MRJackson

    Honestly, I don't mind the nitpicking. Criticism comes with the territory. My point in responding is to state that Michael was mindful of details here. There's evidence of it in the painting. I can tell you that he had Moiraine's kesiera and Nynaeve's ki'sain accounted for before I even spoke to him.

    On a personal note, I had the privilege of meeting Robert Jordan before a signing on the Knife of Dreams tour. One of the things we talked about was the cover art for the series. I think Mr. Jordan would be pleased with this one. Obviously Harriet was when she said, "that is the Rand I have waited to see for twenty years."

    analiese@224

    Firstly, thank you very much for the thorough answer. It answered many of my questions, and it was also interesting to hear more about the creative process behind the cover.

    [Nynaeve's hair] got singed off "a handspan below her shoulders" (Towers of Midnight ch 20), and she wore a shoulder-length braid in every scene she was in after the Aes Sedai testing. That's why it seemed odd for her signature braid to be missing on the cover. I don't really care about the dress or even much about the hair color, but Nynaeve isn't Nynaeve without her braid—it's part of who she is. It's like Mat showing up without his hat and ashandarei. And the ki'sain is too small to be visible, so it doesn't do anything to make the woman on the cover look more like Nynaeve.

    I also wish Nynaeve and Moiraine hadn't been delegated to the background/back cover—since they're going to be linked with him, they deserve to stand at his side. But that's not an error, just something I wish were different.

    However, while the cover isn't what I hoped for, I understand and deeply appreciate that you and Whelan both worked incredibly hard on it, and Whelan remains one of my favorite illustrators. I think he did a wonderful job with Rand.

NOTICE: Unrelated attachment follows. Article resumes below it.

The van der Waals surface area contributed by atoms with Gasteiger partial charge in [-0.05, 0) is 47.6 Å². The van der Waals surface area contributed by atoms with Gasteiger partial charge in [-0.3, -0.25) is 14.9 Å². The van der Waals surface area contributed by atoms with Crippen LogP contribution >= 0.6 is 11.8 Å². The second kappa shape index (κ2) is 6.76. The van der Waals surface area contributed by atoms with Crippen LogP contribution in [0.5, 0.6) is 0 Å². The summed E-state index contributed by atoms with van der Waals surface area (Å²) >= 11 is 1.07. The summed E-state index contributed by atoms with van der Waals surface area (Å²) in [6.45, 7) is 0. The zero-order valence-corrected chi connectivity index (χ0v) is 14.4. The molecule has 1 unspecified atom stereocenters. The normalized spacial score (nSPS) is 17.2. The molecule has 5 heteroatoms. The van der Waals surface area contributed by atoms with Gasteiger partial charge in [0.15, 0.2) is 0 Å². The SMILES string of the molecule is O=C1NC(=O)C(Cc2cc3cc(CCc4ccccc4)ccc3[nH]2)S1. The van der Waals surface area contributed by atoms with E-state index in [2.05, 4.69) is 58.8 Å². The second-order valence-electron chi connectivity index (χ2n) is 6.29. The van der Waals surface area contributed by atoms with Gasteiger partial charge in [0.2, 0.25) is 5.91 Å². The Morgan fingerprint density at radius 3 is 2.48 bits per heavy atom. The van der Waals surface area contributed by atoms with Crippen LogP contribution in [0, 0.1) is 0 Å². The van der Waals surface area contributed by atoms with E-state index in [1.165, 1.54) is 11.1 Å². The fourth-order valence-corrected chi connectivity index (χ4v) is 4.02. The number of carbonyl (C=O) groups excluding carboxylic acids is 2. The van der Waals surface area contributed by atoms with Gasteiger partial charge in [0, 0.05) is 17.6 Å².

MRJackson@228

    I appreciate the sentiment but Michael did the actual work. He pushed his calendar aside this spring to make the cover happen. I was just support. But I will admit it took a lot of restraint on my part not to inundate him with questions that I knew he couldn't answer, so there is that.

    As readers, we all have so much invested in this series that I completely understand what you're saying. I love Brandon's work, but I felt Towers of Midnight was a bit of a letdown, especially the resolution with Moiraine.

    Moiraine has always been a favorite of mine. I would have liked to see her on the front cover as well. Thankfully Dan Dos Santos gave us that in his brilliant cover for The Fires of Heaven.

    Wetlandernw@227

    I think MRJackson & Mr. Whelan made a very good point, in that we have not yet read this book. By the time this scene happens, we may see several other events that make sense of the seeming discrepancies. Specifically, there are only two scenes after Nynaeve's testing which mention her braid, and in both cases it is specifically noted that it is too short and she finds it quite annoying. Quite possibly she'll meet up with Lan and find out that he likes it loose, or she'll simply decide that it's too irritating to fuss with a too-short braid, and we'll see her with loose hair in several scenes before this.

    Someone was bothered earlier by the missing jewelry—but now we know that she specifically and deliberately removed the jewelry before this scene, probably so that someone else could use them. (That's what happened during the Cleansing; why not here as well?) Seems to me that we should make the assumption that the same kind of thing might happen with The Braid, instead of insisting that she should look like she did in the previous book, and claiming any discrepancies as mistakes. Such claims are not only rude, they are unfounded. Once the book is out and we've read the whole thing, we might have grounds for nitpicking; until then, not so much.

    MRJackson—Thank you for your contributions, both to this thread and to Mr. Whelan.

    MRJackson@230 (9 May 2012)

    Glad to be of help. Maybe someday we'll find closure in the great braid debate...

    Seriously though, Michael painted Nynaeve's hair at that length (without a braid) for a reason. I wasn't trying to sidestep debate. I was expressing certainty. Michael was aware that the braid was an identifying feature of her character. The painting turned out the way it did through a long process that involved editorial input. I'll leave it at that.

    I look at it this way (and this is my opinion)... Nynaeve has grown enormously through the books. She was always uniquely powerful, but it took time for her to grow into that power. More so, it took a dozen books to accept herself and decide who she wanted to be.